By including individuals directly affected by homelessness and housing instability, other subcommittee members better understand what it’s like to get housing assistance in normal times, how the current systems’ rules impact those in need and the hoops they must jump through to get help, Koshiba says.

Their involvement also made the crisis tangible for group members who previously may not have personally known anyone who’s experienced housing instability or homelessness.

07 22 Hb Covid Rent Relief James Koshiba Ay

James Kobisha of Hui Aloha. | Photo: Aaron Yoshino

“If you went to a private school all your life and you never interacted with someone who was incarcerated or struggled with substances or lived on the street, lost their kids, that kind of thing, your reference points are different,” says subcommittee member Rose Rombawa.

“That’s not a reflection of any lack on a person’s intelligence, just maybe the need for an expanded perspective. And it’s absolutely transformative when you are able to have relationships across sectors, across class, across these different social dynamics.”

Meetings were opened by checking in with one another and using ice breakers, like “What’s one unexpected thing you learned about people on this committee or through this committee experience?”

Rombawa says that fostered a space of vulnerability and created a culture where members would relate to one another as people first, rather than just seeing one another based on their titles. She represented the Affordable Hawai‘i for All fellows, a group of people who have lived with housing instability and homelessness and now advocate for affordable housing policies.

“We’re sitting across the table from some of the biggest CEOs in the state to problem solve and think through potential solutions,” she says. “It took a lot of stepping outside our individual roles and showing up as people, trying to do our part in this huge wave of Covid impacts.”


Creating the Program

The subcommittee’s main task was to create a statewide rental and mortgage assistance program to help stabilize the local economy and housing market during the pandemic.

Members spent several weeks in June crafting their proposal and included lessons learned from existing Covid relief programs run by Honolulu and Hawai‘i counties and nonprofits. Among the elements they wanted: Applicants should be allowed to self-attest their household income, a state agency should use a grant-in-aid process – which is faster than going through procurement – to pass coronavirus relief funds to a nonprofit intermediary, and the nonprofit should get funds upfront to launch the program, rather than be reimbursed later.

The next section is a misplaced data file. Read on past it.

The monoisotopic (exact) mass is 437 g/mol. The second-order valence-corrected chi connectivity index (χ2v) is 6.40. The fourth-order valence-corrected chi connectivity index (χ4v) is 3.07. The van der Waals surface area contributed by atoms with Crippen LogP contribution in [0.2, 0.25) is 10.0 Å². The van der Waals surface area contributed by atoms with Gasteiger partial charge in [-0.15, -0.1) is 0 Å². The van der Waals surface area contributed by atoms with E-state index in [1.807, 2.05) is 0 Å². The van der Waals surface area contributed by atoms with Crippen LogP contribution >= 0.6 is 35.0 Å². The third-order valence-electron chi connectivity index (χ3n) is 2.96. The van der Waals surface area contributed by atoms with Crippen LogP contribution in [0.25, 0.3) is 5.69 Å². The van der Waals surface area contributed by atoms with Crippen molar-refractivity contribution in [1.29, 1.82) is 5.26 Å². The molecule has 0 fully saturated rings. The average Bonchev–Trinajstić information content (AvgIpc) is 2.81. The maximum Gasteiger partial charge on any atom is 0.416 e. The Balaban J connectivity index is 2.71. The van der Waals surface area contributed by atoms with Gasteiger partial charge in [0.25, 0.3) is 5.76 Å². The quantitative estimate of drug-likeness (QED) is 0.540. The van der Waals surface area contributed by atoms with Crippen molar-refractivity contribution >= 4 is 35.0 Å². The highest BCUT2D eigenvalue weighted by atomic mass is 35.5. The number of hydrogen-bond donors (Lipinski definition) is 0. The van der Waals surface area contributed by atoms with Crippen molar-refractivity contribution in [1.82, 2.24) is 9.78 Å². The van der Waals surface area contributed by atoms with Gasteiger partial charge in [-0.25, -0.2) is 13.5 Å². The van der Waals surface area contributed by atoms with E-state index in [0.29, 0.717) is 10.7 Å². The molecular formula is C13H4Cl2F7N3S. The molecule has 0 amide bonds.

This was when the duration and full impact of the pandemic were still uncertain, so the group also requested that the administering agency have the flexibility to change the program’s eligibility requirements, rules and assistance amounts to meet residents’ needs.

The state Legislature passed Act 9 in July 2020 to establish a temporary program to help with rent and housing and allocated $100 million in federal coronavirus relief money to fund it. The law also required the state to spend funds by the end of 2020, the same deadline set by the federal government. The Hawai‘i Housing Finance and Development Corp. was named program administrator – HHFDC’s first time administering rental assistance.

Denise Iseri-Matsubara, HHFDC’s executive director, says the agency went through an expedited procurement process to select the nonprofit intermediaries. Normally, procurement takes three to six months, but in the rent relief program’s case, a notice of funding availability was issued on July 2 and contracts were executed with Catholic Charities Hawai‘i and Aloha United Way in mid-August. By that time, the governor had enacted a state moratorium on evictions for nonpayment of rent.

The program launched on Sept. 8 and would distribute monthly rent payments of up to $2,000 per household on O‘ahu and up to $1,500 per household in Hawai‘i, Maui and Kaua‘i counties. Households could also receive up to $500 for homeowner association fees. Payments would cover March 1 through Dec. 28, 2020, and go directly to landlords.

Full-time Hawai‘i residents had to have lost income because of the pandemic, and current household income could not exceed the area median income. That varies from place to place, but in Honolulu, that was $125,900 for a four-person household.

The program concluded on Dec. 31, 2020, with nearly $59 million distributed on behalf of 13,700 households. Most of the assistance, $42.1 million, helped 9,500 households on O‘ahu. More than 900 Kaua‘i households received $3.8 million, 2,500 Maui County households received over $10 million, and nearly 700 Hawai‘i Island households received more than $2.5 million.

Fifteen percent of households that received assistance reported having no income, and 68% were at 50% AMI or below, according to a joint press release from Catholic Charities Hawai‘i and Aloha United Way.

About $8.6 million was spent on program administration, and the remaining $30 million was transferred to the state unemployment insurance fund, which was required by Act 9. Iseri-Matsubara says the state probably could have distributed all of its allocated funds if it didn’t have the late December spending deadline from the state Legislature. The federal spending deadline was later extended to December 2021.